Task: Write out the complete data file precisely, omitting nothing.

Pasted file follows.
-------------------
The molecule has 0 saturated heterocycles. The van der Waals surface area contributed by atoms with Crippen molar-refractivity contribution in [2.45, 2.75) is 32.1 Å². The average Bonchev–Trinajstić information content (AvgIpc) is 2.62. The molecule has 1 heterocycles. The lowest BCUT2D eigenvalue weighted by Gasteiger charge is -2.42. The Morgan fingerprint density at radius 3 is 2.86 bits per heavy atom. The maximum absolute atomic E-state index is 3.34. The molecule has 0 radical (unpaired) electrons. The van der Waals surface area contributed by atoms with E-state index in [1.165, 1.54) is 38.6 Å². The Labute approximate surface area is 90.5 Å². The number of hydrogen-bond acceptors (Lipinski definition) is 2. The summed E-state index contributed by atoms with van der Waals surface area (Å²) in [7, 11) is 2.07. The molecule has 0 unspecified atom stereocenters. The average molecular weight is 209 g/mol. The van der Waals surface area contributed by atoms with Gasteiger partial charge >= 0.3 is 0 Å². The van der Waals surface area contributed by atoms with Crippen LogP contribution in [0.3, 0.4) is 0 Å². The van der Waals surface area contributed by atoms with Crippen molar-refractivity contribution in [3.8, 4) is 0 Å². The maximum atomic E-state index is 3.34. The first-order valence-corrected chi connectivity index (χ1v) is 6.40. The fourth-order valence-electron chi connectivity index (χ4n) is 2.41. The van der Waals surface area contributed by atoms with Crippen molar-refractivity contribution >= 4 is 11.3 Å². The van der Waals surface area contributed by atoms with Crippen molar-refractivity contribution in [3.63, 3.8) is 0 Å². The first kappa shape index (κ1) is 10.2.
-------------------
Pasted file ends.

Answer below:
The molecule has 0 saturated heterocycles. The van der Waals surface area contributed by atoms with Crippen molar-refractivity contribution in [2.45, 2.75) is 32.1 Å². The average Bonchev–Trinajstić information content (AvgIpc) is 2.62. The molecule has 1 heterocycles. The lowest BCUT2D eigenvalue weighted by Gasteiger charge is -2.42. The Morgan fingerprint density at radius 3 is 2.86 bits per heavy atom. The maximum absolute atomic E-state index is 3.34. The molecule has 0 radical (unpaired) electrons. The van der Waals surface area contributed by atoms with E-state index in [1.165, 1.54) is 38.6 Å². The Labute approximate surface area is 90.5 Å². The number of hydrogen-bond acceptors (Lipinski definition) is 2. The summed E-state index contributed by atoms with van der Waals surface area (Å²) in [7, 11) is 2.07. The molecule has 0 unspecified atom stereocenters. The average molecular weight is 209 g/mol. The van der Waals surface area contributed by atoms with Gasteiger partial charge >= 0.3 is 0 Å². The van der Waals surface area contributed by atoms with Crippen LogP contribution in [0.3, 0.4) is 0 Å². The van der Waals surface area contributed by atoms with Crippen molar-refractivity contribution in [3.8, 4) is 0 Å². The maximum atomic E-state index is 3.34. The first-order valence-corrected chi connectivity index (χ1v) is 6.40. The fourth-order valence-electron chi connectivity index (χ4n) is 2.41. The van der Waals surface area contributed by atoms with Crippen molar-refractivity contribution >= 4 is 11.3 Å². The van der Waals surface area contributed by atoms with Crippen molar-refractivity contribution in [3.63, 3.8) is 0 Å². The first kappa shape index (κ1) is 10.2.